Nutritional Holiday Season


Everyone gets excited for the delicious treats that the holiday season brings. Just thinking about having a slice of delicious pumpkin pie can get your mouth watering! What about having a second, or even third slice?

It’s easy to go overboard with unhealthy foods during the holidays, but this doesn’t have to be the case. Local experienced nutritionist and Senior Manager of Health and Social Services for the RGV Food Bank Sandra Gonzalez is sharing practical tips to avoid regrets from overindulging.

Enjoy Holiday Foods with a Plan

Gonzalez has a realistic perspective when it comes to food and the holidays.

“Holidays are a time to celebrate with family and friends,” she said. “Of course we want to eat all the traditional foods at the moment, but we need to set a goal for ourselves during the days, weeks, and months ahead.”

She went on to say “we should allow small indulgences” — but also make other sacrifices, like refraining from sugary drinks, to compensate for the treats we really don’t want to give up.

Counting Your Calories During the Holidays

Maintaining your health has a lot to do with calorie consumption. Generally, the recommended daily calorie intake is 2,000 calories for women and 2,500 for men, but that can vary depending on your current height, weight, and fitness goals.

“Counting calories can help you identify eating patterns that you may need to modify,” Gonzalez said.

She recommends using an app to keep track of your calories as you eat throughout the day.  If you don’t want to use an app, it’s helpful to at least be aware of holiday foods with the highest calorie count, especially when it comes to sugar and fat.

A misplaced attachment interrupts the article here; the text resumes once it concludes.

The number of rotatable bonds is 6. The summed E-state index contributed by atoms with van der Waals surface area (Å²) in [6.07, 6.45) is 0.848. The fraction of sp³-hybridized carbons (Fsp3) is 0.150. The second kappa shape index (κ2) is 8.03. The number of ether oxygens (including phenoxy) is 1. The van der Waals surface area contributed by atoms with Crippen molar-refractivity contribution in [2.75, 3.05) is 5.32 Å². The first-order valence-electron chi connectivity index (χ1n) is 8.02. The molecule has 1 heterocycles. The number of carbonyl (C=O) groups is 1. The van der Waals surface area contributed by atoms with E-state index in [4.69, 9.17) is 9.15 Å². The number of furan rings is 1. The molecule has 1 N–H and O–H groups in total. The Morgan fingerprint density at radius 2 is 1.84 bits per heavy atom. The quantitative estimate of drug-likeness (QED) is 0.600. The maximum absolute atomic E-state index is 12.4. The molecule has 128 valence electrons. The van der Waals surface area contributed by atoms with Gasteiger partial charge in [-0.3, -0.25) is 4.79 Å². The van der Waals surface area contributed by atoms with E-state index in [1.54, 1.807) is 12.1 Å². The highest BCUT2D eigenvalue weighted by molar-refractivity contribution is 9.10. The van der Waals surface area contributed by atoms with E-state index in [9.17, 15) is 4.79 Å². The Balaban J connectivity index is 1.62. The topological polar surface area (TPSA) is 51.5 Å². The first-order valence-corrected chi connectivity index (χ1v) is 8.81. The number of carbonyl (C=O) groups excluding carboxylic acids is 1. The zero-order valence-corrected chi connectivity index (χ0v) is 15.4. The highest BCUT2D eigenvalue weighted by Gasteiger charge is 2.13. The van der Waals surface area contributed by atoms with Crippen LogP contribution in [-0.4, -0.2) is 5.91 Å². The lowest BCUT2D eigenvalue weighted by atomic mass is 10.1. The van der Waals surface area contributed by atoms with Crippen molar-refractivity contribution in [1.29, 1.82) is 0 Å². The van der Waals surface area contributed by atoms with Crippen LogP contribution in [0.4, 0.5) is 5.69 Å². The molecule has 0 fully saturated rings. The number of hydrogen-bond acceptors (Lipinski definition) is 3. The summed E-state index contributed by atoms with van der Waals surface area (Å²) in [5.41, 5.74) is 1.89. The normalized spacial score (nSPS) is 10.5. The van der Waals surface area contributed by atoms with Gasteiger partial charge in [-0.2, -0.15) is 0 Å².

Here, we’ve broken down some of the most popular holiday treats from most calories to least per serving to help you plan ahead.

  • Sweet potato casserole – 628 calories (333 calories from fat)
  • Pecan pie – 503 calories (30 grams of sugar)
  • Fruit cake – 300 – 500 calories (22 to 50 grams of sugar)
  • Sugar cookie – 160 calories (20 grams of sugar)
  • 1-inch cube of fudge – 90 calories (16 grams of sugar)

Don’t Show Up Too Hungry

You might think skipping breakfast will help save some calories and grant you permission to indulge more in holiday treats at the office dinner party. However, if you show up with a growling stomach, you’re much less likely to make smart choices with what you reach for to satisfy that hunger.

Sandra says it’s best to stick to a healthy diet during the holiday season without the “mentality of starting again after the holidays.” This means enjoying healthy, satisfying meals around holiday treats so that the treats are just that — a treat and not a foundational part of your daily diet just because the season has changed.

Bring Your Own Treats to Share

“By preparing a recipe in a different way or by substituting ingredients, a recipe can be made healthier,” Gonzalez said.

For example, in some recipes, applesauce can be substituted for butter and a mashed banana can be substituted for sugar. Pinterest is a great place to search for healthy alternatives to holiday classics. When you bring your own dish that’s been modified to make it more healthy, you can confidently enjoy it with your friends guilt-free!

When You Feel Good, You Can Enjoy More

Have you ever over-indulged in food on a holiday and then ended up feeling lethargic and regretful the rest of the day? Follow Gonzalez’s advice to avoid that mistake this year.

Remember, food isn’t the only thing to enjoy this holiday season. Time with friends and family is just as important, and you’ll enjoy that time much more if you feel good. So choose your indulgences wisely, consider substituting some healthier ingredients in classic holiday recipes, and use a calorie counting app to improve your awareness of what you’re consuming.

When you feel good, you can enjoy more!

Jillian Cameron